Fifty-one untreated Class II subjects were selected from the AAOF Craniofacial Legacy Growth Collection (http://www.aaoflegacycollection.org) to serve as an untreated comparison Class II group (UnTx). To qualify for inclusion in this group, lateral cephalograms of prospective candidates from the Web site were matched by age and Class II severity by visual comparison with lateral cephalograms of the previously selected EarlyTx group.
Figure 2 illustrates data distribution within the sample. The sample includes three groups of Class II subjects: EarlyTx, LateTx, and UnTx. In the EarlyTx and UnTx groups, data are available at T1, T2, and T3. In the LateTx group, data collection did not start until T2. Note further that the EarlyTx group was composed of two subgroups—a two-phase subgroup of 33 patients who received a second phase of comprehensive orthodontic treatment in the permanent dentition, and a phase 1 only subgroup of 21 patients who were either deemed by their clinicians not to require a second phase of treatment or who declined further treatment.
An initial phase of comprehensive mixed dentition treatment (phase 1) for Class II malocclusions typically employed headgear, a maxillary 2 × 4 appliance, and a mandibular lingual arch (Figure 3). The aim of phase 1 treatment was complete correction of the malocclusion, which included obtaining a Class I molar relationship, reduction in skeletal jaw discrepancy, ideal overjet and overbite, proper incisor alignment, and adequate arch length and width. Following phase 1 treatment, retainers were delivered and the patients were seen regularly every 2–4 months during a supervision phase, which was designed to monitor the patient's growth and occlusal development to preserve the gains made in phase 1 treatment.7,8 Upon eruption of the permanent second molars, the patients who underwent phase 1 treatment were reexamined, and a decision was made as to further treatment. Phase 2 treatment ranged from partial fixed appliances in a single arch to full fixed appliances in both arches with or without extractions. Table 3 shows the distribution of various auxiliary appliances used in the EarlyTx and LateTx groups.
Class II elastics were used in both treated groups but values are not shown in table because the documentation on timing for this variable was too difficult to track.
Lateral cephalograms were traced independently by two or more calibrated judges (orthodontic residents and faculty), and the average values were recorded in a numerical database; outliers were excluded based on landmark-specific envelopes of error.8 Anterior cranial base superimposition was performed, and the Frankfort horizontal and occlusal planes were transferred as frames of reference for subsequent comparisons of changes through time. Thirteen conventional cephalometric measurements were reported to describe changes in dental and skeletal relationships (Figure 4).
Study Cast Evaluation
Class II molar severity was measured directly on study casts using electronic digital calipers with a stated accuracy of 0.1 mm. Class II severity was defined as the distance between the mesiobuccal cusp of the maxillary first molar and the buccal groove of the mandibular first molar when the casts were in centric occlusion (Figure 5). The value reported for each study cast pair was the average of two judges' estimates for the side of the mouth with the more severe Class II molar relationship.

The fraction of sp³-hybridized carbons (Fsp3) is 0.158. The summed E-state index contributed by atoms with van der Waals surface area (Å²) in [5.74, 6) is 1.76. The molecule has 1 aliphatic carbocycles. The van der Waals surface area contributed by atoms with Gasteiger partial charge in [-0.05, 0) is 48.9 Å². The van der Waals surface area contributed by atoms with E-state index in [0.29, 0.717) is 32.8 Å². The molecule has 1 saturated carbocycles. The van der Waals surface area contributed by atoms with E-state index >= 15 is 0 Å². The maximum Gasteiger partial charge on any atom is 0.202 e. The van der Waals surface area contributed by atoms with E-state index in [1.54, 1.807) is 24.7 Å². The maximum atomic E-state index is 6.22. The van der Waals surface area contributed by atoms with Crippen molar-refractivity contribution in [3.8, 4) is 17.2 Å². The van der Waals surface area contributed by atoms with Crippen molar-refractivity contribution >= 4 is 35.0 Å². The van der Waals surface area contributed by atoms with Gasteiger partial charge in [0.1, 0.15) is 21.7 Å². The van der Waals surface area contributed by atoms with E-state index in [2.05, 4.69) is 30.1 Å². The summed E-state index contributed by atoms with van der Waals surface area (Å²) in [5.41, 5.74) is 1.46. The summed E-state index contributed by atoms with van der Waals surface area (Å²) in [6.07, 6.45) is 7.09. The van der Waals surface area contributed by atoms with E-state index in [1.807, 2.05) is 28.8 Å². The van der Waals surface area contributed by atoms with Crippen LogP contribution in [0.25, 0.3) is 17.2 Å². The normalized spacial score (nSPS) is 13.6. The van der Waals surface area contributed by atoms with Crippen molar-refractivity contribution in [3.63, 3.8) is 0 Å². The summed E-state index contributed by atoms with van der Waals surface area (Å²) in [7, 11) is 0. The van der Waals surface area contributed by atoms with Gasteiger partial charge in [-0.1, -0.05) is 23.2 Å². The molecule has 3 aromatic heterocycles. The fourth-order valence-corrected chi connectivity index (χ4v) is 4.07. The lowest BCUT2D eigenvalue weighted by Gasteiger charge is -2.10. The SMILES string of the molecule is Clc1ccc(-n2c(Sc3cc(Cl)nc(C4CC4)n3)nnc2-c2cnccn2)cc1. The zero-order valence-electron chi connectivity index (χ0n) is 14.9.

Descriptive statistics were generated to report the mean, standard deviation (SD), and range of the demographic information for each of the three groups. Unpaired t-tests were used to compare mean differences, and chi-square tests were used to compare proportions.
Since this study was an exploratory investigation of a particular treatment modality that had not been rigorously studied before, we considered more variables than would be appropriate in a definitive hypothesis test. Rather than perform a formal multiple-comparisons adjustment, we considered only measurements that had P values less than .01, using the SAS statistical package (version 9.1, SAS, Cary, NC).
This study was approved by the Institutional Review Board of the University of the Pacific and conducted at the Craniofacial Research Instrumentation Laboratory in the Department of Orthodontics.
Of EarlyTx group changes through time (Table 4)
At T1, EarlyTx group Class II molar severity averaged 0.7 ± 1.4 mm, overjet 6.3 ± 2.3 mm, and ANB angle 5.3 ± 1.7°. During phase 1, mean Class II molar severity was reduced to −1.6 ± 1.4mm, overjet to 3.1 ± 1.1 mm, and ANB angle to 2.5 ± 2.3°. Thus on average, successful Class II correction was achieved during early treatment. In patients who had a second phase of treatment, there was a further reduction in Class II molar severity (T3 minus T2 = −0.8 ± 1.4) but no further average improvement in overjet or ANB angle. In contrast, SNB and SN-Pog angles increased and MPA decreased continuously throughout the observation period. We conclude that substantial dental and skeletal Class II correction occurred before the second phase of treatment was initiated and was maintained through the supervision period.
In the EarlyTx group, the phase1only and TwoPhase patients were pooled together at the start of early treatment (T1) and at the time of evaluation for phase 2 treatment (T2).
Number of patients at T3 indicates missing records for three patients at the end of Phase 2, which was a limited phase with only one arch for a short time.